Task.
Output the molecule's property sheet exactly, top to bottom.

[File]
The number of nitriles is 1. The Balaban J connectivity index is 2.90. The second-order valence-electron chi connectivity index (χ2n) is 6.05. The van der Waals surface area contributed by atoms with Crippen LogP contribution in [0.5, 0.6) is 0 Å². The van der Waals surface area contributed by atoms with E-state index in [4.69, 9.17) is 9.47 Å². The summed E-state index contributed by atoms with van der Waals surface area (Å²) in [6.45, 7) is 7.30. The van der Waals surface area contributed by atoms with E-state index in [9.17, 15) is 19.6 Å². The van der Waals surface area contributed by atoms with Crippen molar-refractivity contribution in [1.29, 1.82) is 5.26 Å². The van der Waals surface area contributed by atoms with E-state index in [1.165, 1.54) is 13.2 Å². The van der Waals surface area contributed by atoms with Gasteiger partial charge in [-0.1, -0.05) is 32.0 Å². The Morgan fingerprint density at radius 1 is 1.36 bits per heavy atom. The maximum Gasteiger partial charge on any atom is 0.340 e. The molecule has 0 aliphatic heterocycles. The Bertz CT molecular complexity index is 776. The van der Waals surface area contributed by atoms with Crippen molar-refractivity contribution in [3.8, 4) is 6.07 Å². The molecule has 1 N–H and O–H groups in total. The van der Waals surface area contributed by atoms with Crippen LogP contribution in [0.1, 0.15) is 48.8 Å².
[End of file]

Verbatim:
The number of nitriles is 1. The Balaban J connectivity index is 2.90. The second-order valence-electron chi connectivity index (χ2n) is 6.05. The van der Waals surface area contributed by atoms with Crippen LogP contribution in [0.5, 0.6) is 0 Å². The van der Waals surface area contributed by atoms with E-state index in [4.69, 9.17) is 9.47 Å². The summed E-state index contributed by atoms with van der Waals surface area (Å²) in [6.45, 7) is 7.30. The van der Waals surface area contributed by atoms with E-state index in [9.17, 15) is 19.6 Å². The van der Waals surface area contributed by atoms with Crippen molar-refractivity contribution in [1.29, 1.82) is 5.26 Å². The van der Waals surface area contributed by atoms with E-state index in [1.165, 1.54) is 13.2 Å². The van der Waals surface area contributed by atoms with Gasteiger partial charge in [-0.1, -0.05) is 32.0 Å². The Morgan fingerprint density at radius 1 is 1.36 bits per heavy atom. The maximum Gasteiger partial charge on any atom is 0.340 e. The molecule has 0 aliphatic heterocycles. The Bertz CT molecular complexity index is 776. The van der Waals surface area contributed by atoms with Crippen molar-refractivity contribution in [3.8, 4) is 6.07 Å². The molecule has 1 N–H and O–H groups in total. The van der Waals surface area contributed by atoms with Crippen LogP contribution in [0.1, 0.15) is 48.8 Å².